I don't think it will get banned just because it is dominating "American Legacy." Wasn't Goblins doing this at one point and same with Counterbalance and then the same with Zoo? This will all change again.

      1. Goblins/Counterbalance/Zoo never dominated to this extent, is the issue. I'm not going to debate reasons for it here, I'm just assuming that it's going to get the axe, and definitely would not pick them up at over 20-25 now.

  3. I also say sell but mainly because anyone holding on to them stands to lose a lot more than they stand to gain. Reinvest those cards while they're hot!

    If the price were projected to rise closer to $80 then there would be a dilemma. As it stands now, the projected possible price is $60 and in the right trade you could already get $55 to $60 in value for them so why not?

  4. The beauty of predictive pricing models like this is that you can figure the "true" price of any card without having to debate whether it's going to be banned. You can reduce these things to economic levels and then make a conclusion: sell or not sell.

    So if you think it is highly unlikely that it will be banned, your value will probably be at or above current market price.

  5. I am of the opinion that this card merits a "sell" at this time. Either it will be banned or the meta will shift towards decks like Ad Nauesam/Tendrils that completely thrash it. I see no outcome that makes its current price point anything but a peak.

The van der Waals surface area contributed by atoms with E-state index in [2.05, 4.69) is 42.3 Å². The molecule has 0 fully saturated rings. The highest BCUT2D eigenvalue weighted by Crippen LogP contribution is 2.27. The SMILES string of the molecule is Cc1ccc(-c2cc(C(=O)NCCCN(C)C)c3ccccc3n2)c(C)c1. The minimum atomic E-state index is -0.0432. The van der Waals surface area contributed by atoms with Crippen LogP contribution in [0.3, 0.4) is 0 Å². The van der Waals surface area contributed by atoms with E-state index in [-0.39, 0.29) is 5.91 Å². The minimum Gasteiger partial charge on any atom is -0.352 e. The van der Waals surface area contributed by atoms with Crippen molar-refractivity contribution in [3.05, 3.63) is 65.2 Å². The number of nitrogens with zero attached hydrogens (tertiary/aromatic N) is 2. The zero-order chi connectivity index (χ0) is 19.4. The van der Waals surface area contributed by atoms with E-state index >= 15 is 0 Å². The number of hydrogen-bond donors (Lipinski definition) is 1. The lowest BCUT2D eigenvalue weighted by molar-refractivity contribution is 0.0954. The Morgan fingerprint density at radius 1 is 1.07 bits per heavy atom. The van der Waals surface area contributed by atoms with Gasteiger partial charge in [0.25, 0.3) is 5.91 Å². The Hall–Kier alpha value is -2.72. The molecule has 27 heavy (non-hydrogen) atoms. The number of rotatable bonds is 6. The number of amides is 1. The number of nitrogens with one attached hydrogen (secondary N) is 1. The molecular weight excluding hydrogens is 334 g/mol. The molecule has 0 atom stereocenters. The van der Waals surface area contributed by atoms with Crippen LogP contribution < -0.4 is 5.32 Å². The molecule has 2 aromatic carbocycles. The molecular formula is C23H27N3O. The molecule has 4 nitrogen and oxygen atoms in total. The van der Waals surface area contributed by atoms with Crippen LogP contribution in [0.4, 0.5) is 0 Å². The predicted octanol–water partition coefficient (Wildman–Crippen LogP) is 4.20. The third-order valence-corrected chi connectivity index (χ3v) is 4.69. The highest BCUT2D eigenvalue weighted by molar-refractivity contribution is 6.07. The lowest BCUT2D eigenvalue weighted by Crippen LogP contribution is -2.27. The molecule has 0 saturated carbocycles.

6. If they do ban Survival, how do you think it will affect other card prices? Will Tarmogoyf go up? All the people who stop playing survival will have to chose another deck and acquire cards. It seems like the type of person who plays Survival likes to play the "best deck." What will be the new best deck? Some of the rare cards in that deck could go up. Just some thoughts.

  7. I for one did sell last week. I don't play much, and the thought of them at 50$ a pop right now and possibly 10$ in a month makes me cringe. I bought them at 12$, so selling them to a mate at 40$ I felt pretty good. I also sold my Vengevines to the same guy, because I won't play this without Survival, and could get top money for them at 35$ each. If you don't play the deck much, or have another alternative, sell… and buy a playset of LEDs.